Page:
By Phoebe Zhang
China’s cybersecurity police announced a new campaign on Thursday targeting websites and web applications that spread what they called “negative information” on the internet.
The six-month crackdown officially started this month, according to a notice posted on the Cyberspace Administration of China’s website.
During the clampdown, all websites, mobile phone apps, forums, instant messaging and live-streaming platforms will be vetted for any vulgar and violent content as well as rumours, superstition and information that “fuels hatred, spreads unhealthy lifestyles and pop culture”.
The notice also said that the internet regulator would “hold whoever is responsible accountable” and called on the operators of websites and online platforms to cooperate.
“We will carry out vigorous inspections and close down websites and user accounts that are not in line with the laws and regulations,” the notice said. “The goal is to effectively stem the flow of harmful information and … to encourage a healthy web environment.”
It comes just two months after a major internet crackdown last year, during which about 10,000 privately run blogs were closed and major tech companies such as Tencent and Weibo were affected.
The latest crackdown has had an immediate impact. Internet company Sohu, which has more than 100 million users, said that its news channel and smartphone apps would stop updating for a week. It followed the disappearance three months ago of the company’s news application software from iPhone and Android stores.
In addition, the Beijing Municipal Administration said on its official WeChat account that after talks with Baidu, one of China’s biggest search engines, the company had suspended several web channels – including those on recommended news, women’s topics and jokes – for a week.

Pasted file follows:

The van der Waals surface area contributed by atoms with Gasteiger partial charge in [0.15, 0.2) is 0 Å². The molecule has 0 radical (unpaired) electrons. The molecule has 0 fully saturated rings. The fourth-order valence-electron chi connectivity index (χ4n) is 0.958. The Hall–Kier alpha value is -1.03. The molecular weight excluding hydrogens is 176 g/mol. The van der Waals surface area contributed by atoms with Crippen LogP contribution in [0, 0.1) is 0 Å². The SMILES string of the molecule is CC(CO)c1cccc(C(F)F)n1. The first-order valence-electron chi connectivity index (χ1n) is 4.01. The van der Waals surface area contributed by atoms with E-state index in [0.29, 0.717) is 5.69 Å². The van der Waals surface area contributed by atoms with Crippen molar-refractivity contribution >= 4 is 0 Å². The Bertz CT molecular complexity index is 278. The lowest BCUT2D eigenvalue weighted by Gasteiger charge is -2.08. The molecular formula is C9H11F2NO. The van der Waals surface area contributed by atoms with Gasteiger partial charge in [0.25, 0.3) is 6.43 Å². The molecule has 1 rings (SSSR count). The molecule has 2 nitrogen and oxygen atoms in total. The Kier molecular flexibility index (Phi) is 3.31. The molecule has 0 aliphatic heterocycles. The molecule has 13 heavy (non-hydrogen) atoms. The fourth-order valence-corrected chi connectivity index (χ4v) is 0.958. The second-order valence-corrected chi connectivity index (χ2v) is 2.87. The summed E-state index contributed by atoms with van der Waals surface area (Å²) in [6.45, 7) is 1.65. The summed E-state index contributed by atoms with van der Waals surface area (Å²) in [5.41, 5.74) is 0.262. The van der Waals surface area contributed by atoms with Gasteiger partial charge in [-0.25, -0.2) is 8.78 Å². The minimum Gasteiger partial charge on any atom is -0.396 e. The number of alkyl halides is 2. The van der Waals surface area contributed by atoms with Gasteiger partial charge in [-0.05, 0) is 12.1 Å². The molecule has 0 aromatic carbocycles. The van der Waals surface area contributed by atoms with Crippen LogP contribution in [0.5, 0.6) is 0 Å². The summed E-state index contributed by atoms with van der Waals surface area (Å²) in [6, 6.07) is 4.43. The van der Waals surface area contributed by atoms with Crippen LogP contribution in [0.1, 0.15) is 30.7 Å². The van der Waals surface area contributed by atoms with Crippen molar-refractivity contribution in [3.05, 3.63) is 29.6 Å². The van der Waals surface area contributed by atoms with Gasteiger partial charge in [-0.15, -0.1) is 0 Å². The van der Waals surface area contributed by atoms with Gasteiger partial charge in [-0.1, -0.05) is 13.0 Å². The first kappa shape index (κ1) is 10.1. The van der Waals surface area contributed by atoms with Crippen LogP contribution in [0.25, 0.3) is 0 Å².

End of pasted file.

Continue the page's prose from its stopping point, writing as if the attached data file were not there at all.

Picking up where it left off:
Li Yi, a senior research fellow at the Shanghai Academy of Social Sciences, said that such campaigns had become a regular occurrence for internet users in China.
“There seems to be a pattern here, that the supervising departments need to raise Damocles’ sword from time to time – and for those being supervised to admit that they are in the wrong,” he said, adding that the regular campaigns also acted as a reminder not to overstep the boundaries.
Li said that internet companies in China, especially those providing content, had become relatively “restrained” over the years.
“They consciously put ‘mainstream’ content at the top of the page, including information about government leaders,” Li said. “It demonstrates how the party is exercising control and leadership over the everything in China.”
During last year’s crackdown, internet companies fell swiftly into line. The popular social network WeChat, for example, removed more than 300,000 articles and closed more than 200,000 user accounts it deemed to contain violent, pornographic or misleading content in 2018.
Previous internet “clean-up” campaigns in China have taken aim at unauthorised internet connections such as virtual private networks, or VPNs – a popular way to skirt restrictions by re-routing traffic to other locations, allowing users on the mainland to gain access to blocked sites that might be critical of the party such as Facebook, Twitter and foreign news sites.